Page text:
In the Ethiopic text, Christ affirms that he personally baptizes and saves and endows with eternal life those for whom he is supplicated, even after their death, and he says that he will be happy to do so: "Then I shall give to those who belong to me, the elect and justified, the bath and the salvation for which they have implored me, in the Acherusian valley, called Elysian Fields, and I shall go and rejoice together with them. (24) 1 shall have the peoples enter my eternal Kingdom, and I shall do for them that which I and my heavenly Father had promised them." (25) The parallel Greek Rainer fragment, which is far more ancient than the Ethiopic version and dates to the third century, (26) runs as follows: "I shall grant to my summoned and elect all those whom they ask me to remove from punishment [[TEXT NOT REPRODUCIBLE IN ASCII]]. And I shall grant them a beautiful baptism in salvation [[TEXT NOT REPRODUCIBLE IN ASCII]] in the Acherusian Lake, which is said to be in the Elysian valley, a sharing of justice and justification with my saints [[TEXT NOT REPRODUCIBLE IN ASCII]]. And I and my elect will go and rejoice together with the Patriarchs in my eternal Kingdom [[TEXT NOT REPRODUCIBLE IN ASCII]], and with them I shall keep my promises, made by me and by my Father who is in heaven [[TEXT NOT REPRODUCIBLE IN ASCII]]." (27) The Ethiopic text is secondary, and it is significant that precisely in the passage corresponding to the Rainer fragment it plainly underwent modifications, in all probability due to the fact that the reviser tried to eliminate the patent reference to the salvation of the damned (and, according to some scholars, even universal salvation). (28) However, these are all limited modifications, which did not prevent scholars from recognizing the original version even before the discovery of the Rainer fragment. (29) The mention of the Acherusian Lake as a place passing through which the sinners will obtain salvation in the afterworld is remarkable because, even in such an early text, it is a clear reference to Plato's Phaedo. In Phaedo 113D--which is, notably, included in Eusebius's lengthy quotation--the sinners are said to be purified in the Acherusian Lake, which frees them ([TEXT NOT REPRODUCIBLE IN ASCII]) through expiation; in the Rainer fragment, this very lake is present and functions in the very same way. (30)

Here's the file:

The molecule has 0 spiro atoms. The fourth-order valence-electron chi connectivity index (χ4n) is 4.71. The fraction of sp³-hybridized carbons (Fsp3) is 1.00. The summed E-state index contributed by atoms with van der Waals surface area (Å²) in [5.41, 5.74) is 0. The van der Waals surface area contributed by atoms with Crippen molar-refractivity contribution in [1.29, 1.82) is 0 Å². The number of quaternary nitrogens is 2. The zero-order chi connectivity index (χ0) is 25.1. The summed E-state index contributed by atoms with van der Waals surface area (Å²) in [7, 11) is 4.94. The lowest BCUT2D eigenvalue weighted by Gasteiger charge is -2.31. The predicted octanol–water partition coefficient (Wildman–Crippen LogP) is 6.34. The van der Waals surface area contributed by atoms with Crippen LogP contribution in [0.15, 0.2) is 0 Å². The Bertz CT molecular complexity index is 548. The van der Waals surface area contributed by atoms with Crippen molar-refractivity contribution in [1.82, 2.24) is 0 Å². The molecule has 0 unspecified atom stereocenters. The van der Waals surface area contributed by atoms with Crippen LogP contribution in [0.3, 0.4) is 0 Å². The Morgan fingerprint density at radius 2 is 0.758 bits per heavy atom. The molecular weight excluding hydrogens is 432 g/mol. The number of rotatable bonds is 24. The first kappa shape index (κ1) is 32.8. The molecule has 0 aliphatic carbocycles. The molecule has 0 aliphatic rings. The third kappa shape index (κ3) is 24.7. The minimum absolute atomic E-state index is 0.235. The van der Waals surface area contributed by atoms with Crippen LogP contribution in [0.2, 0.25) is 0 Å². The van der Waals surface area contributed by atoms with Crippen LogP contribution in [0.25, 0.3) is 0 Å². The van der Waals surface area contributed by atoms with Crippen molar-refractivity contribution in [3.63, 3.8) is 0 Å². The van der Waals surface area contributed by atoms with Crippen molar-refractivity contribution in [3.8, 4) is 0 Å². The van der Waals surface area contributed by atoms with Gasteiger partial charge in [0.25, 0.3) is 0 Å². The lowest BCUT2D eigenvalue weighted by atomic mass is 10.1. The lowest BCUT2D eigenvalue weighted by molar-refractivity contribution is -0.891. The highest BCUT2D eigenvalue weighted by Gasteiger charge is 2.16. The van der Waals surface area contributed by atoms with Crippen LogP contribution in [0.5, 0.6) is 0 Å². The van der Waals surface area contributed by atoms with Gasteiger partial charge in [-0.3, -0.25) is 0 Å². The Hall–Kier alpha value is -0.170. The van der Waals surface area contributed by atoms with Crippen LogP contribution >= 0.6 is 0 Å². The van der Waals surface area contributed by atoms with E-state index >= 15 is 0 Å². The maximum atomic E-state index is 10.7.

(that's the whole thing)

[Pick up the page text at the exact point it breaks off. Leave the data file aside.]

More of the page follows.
The Ethiopic translation of the Apoc. Pet., being complete, helps us to place the valuable Rainer fragment in context. In chapter 12 the description of the sinners' torments ends with the river of fire creating a wheel which will "turn numberless times." Chapter 13 states that the just watch the punishment of the damned, which is described as "eternal," but the Greek Vorlage surely had the scriptural expression [TEXT NOT REPRODUCIBLE IN ASCII], indicating not an "eternal" punishment, but rather, one that lasts for an indefinite period in the world to come. (31) The conclusion of chapter 13, in fact, runs as follows: "The aionios punishment is for each one according to his or her deeds.... The angel Tartaroukhos will come and instruct them with punishment, telling them: 'You repent now that there is no time left for repentance, and you have no life left.' And they all will say: 'God's judgment is right. We have heard and known that his judgment is good, because we have paid each one according to his/her actions.'" The "aionios punishment" is the ultra-mundane punishment, not the eternal punishment, and its aim is therapeutic and pedagogical, a conception that is stressed in Clement, Origen, and Gregory of Nyssa. (32) Although some passages in the Apoc. Pet. speak of "eternal" punishment for the damned, in chapter 14 Jesus unequivocally announces their final salvation. There is no contradiction here, however, since behind the Ethiopic "eternal" stands the Greek [TEXT NOT REPRODUCIBLE IN ASCII], (33) which in the biblical lexicon signifies "eternal" only when it refers to God; otherwise it means "ancient," "remote," "enduring," "divine, heavenly" or "pertaining to the future world." (34) The adjective [TEXT NOT REPRODUCIBLE IN ASCII] for punishment and fire and future death, both in the Bible and in the Apoc. Pet., does not imply their absolute eternity and does not contradict the salvation of the damned expressed in chapter 14. Already at the beginning of Jesus' revelation to Peter (chs. 3-4), when Peter, worrying about the sinners' fate, says to Jesus: "O my Lord, please permit me to quote your own words concerning these sinners, namely, 'Better if they had never been created,'" Jesus immediately reminds him of God's mercy: "O Peter, why do you say that not having been created would have been better for them? It is you who oppose God in this way! But you certainly do not have more mercy than God has, who created them." If Peter pities the damned, but God is said to have even more mercy than Peter has, it is already possible to foresee an outcome of salvation. Immediately after this, Jesus, who is about to speak of the eschatological perspective, tells Peter, who is worrying about the damned, that "there is nothing that perishes for God, nothing that is impossible for him" (4.5). (35) In 5.8-9, infernal punishment is described through traditional images employed in the Gospels, such as the "fire that cannot be put out" ([TEXT NOT REPRODUCIBLE IN ASCII]) and the "gnashing of teeth." These punishments are evidently not deemed to be opposed to the eventual salvation of the damned anticipated in chapters 3-4 and proclaimed in chapter 14, where it is asserted that Jesus will pull the damned out of the torments. This is all the more remarkable in that the Apoc. Pet. is a coherent text, endowed with a strong unity; (36) already at the beginning we find hints of the notion of the salvation of the damned.